combine, wrap, and chill*
But there are some tips which might help you at each stage, and the process images and captions below should be useful.
*I recommend by hand as we want a coarse filling here. If you are making tangyuan filling, however, you will need a finer paste, so it is best to use a machine. Nicola Lamb’s post here covers how to make sesame paste at home very thoroughly. I would suggest aiming for a 5-10 minute blend judging by the 5-25-40minute process photos.
*In addition, you don’t technically have to chill the filling for tangyuan, although it is done nowadays because it will be easier to assemble. You also don’t have to chill it as long because it has a higher lard ratio. This difference between fillings treatment stems from the regional difference between the two, ‘South Tangyuan, North Yuanxiao’, alluding to the fact that yuanxiao is eaten mostly in northern China, where it is cold enough to keep the filling chilled (since street vendors would sell them freshly made outdoors).
Dough - N/A
Where is the dough section? Ah, this is the key difference between tangyuan and yuanxiao: there is no dough for the latter.
In Chinese, we say ‘roll yuanxiao, wrap tangyuan’, referring to the difference in their methodology, with yuanxiao being made by rolling balls of filling repeatedly in flour.
For tangyuan though, you will need a dough, see appendix.
Assembly and Storage
So, when your filling has chilled enough, divide and shape them into walnut-size balls. They don’t have to be perfect for either type of dumplings.
To make yuanxiao, you will need 1 large bowl, half-filled with glutinous rice flour (I use Foo Lung Ching Kee), and 1 bowl of water. Then, repeat the following:
toss balls in flour
dip in water
The latter has to be quick — you want to add a layer of moisture to the surface of the balls without washing off too much glutinous rice flour. By repeating this, the layers of dough-water will build up and form a film around your filling balls. It’s best to start with a modest amount of flour in bowl with constant top-ups to avoid too much flour getting wet in the process.
The number of times you do this really depends on how thick you want the glutinous rice skins to be. I went for 7 personally, but if you want more ‘mochi’ texture to your dumplings, you can roll them for more rounds.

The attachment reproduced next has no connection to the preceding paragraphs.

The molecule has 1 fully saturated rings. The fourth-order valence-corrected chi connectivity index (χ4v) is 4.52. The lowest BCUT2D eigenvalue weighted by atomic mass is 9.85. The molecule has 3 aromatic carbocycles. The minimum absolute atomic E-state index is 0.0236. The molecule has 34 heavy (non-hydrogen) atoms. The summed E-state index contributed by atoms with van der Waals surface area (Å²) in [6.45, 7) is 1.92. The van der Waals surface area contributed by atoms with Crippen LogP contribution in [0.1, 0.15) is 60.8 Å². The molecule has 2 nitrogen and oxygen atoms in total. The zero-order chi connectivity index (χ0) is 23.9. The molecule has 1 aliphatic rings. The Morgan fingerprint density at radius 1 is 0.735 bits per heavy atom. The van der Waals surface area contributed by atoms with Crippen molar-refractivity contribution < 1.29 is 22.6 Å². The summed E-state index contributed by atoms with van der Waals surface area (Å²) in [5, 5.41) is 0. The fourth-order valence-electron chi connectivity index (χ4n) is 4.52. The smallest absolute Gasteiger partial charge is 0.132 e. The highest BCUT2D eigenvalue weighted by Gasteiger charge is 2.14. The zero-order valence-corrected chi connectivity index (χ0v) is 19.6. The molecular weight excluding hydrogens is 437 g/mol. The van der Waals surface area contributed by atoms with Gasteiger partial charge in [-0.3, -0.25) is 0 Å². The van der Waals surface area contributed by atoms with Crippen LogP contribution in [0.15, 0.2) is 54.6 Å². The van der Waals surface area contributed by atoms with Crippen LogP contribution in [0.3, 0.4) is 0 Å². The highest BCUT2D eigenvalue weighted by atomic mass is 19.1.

In comparison, to make tangyuan, you would now take your glutinous rice dough, divide into small wrappers, and encase the filling inside. See appendix for notes.
The resulting various glutinous rice balls pre-cooking:
At this stage, you can decide whether you want to eat them straight or freeze them. THE CATCH, however, is that yuanxiao does not store well — the thin layer of relatively dry skin cracks very easily. If you have made too many, however, deep-fry them, and they will keep in room temperature for a couple of days. As a result, it is mostly sold fresh.
Tangyuan, on the other hand, freezes very well, which is why you can buy them ready-made from supermarkets. Ultimately, it is this difference between the two which led to the popularisation of tangyuan and not the yuanxiao.
(You can also keep extra filling frozen pre-rolling, but I just make tangyuan with those whilst I am at it.)
Cooking and Serving
Tangyuan is almost exclusively boiled. Yuanxiao, on the other hand, can be cooked in various ways, with the most common being deepfried and boiled. For a fair comparison however, I decided to boil both.
Bring a large pot of water to a rolling boil, then drop in the dumplings one-by-one. Stir occassionally to avoid them sticking to the pot or to each other. Once they float up, they are done! (Freshly made ones should take around 5 mins to cook, frozen ones will take slightly longer, but they do not need to be thawed before cooking.)
To serve, the most common soup bases are:
ginger and brown/rock sugar syrup, sometimes with Osmanthus
fermented glutinous rice wine 酒酿 (my fav)
For the first, you will need to smash large pieces of fresh ginger, add sugar to taste, and boil in water until the syrup in infused with the warm taste of ginger. For the latter, I just stir in a tablespoon of this in the plain dumpling soup.
Thank you for reading!
Usually, I would just buy ready-made ones because it’s much easier, but I prefer the texture of yuanxiao filling, which is more interesting because of the combination of nuts.
Also, making yuanxiao is incredibly fun. And because there is no dough, it is actually quite simple and quick to make once you have your filling paste chilled. If you have extra filling paste left, you can just keep them frozen for next time.
This year, the Latern Festival falls on 26 February, which is THIS COMING FRIDAY (hence this post). So, friends, I encourage you all to give yuanxiao a go for a mini-weekend project :D
Appendix - Notes on Tangyuan
Both the Woks of Life and Chinese Sichuan Food (with video) have a very good recipes here and here on the dough and the method for this, and their filling also looks perfectly oozy. This video by Xiao Gao Jie is in Chinese, but recipe is available in English in the caption and I really recommend her technique.
All three methods pre-shape the filling into balls, I have done the same. Though not entirely traditional, it is more efficient.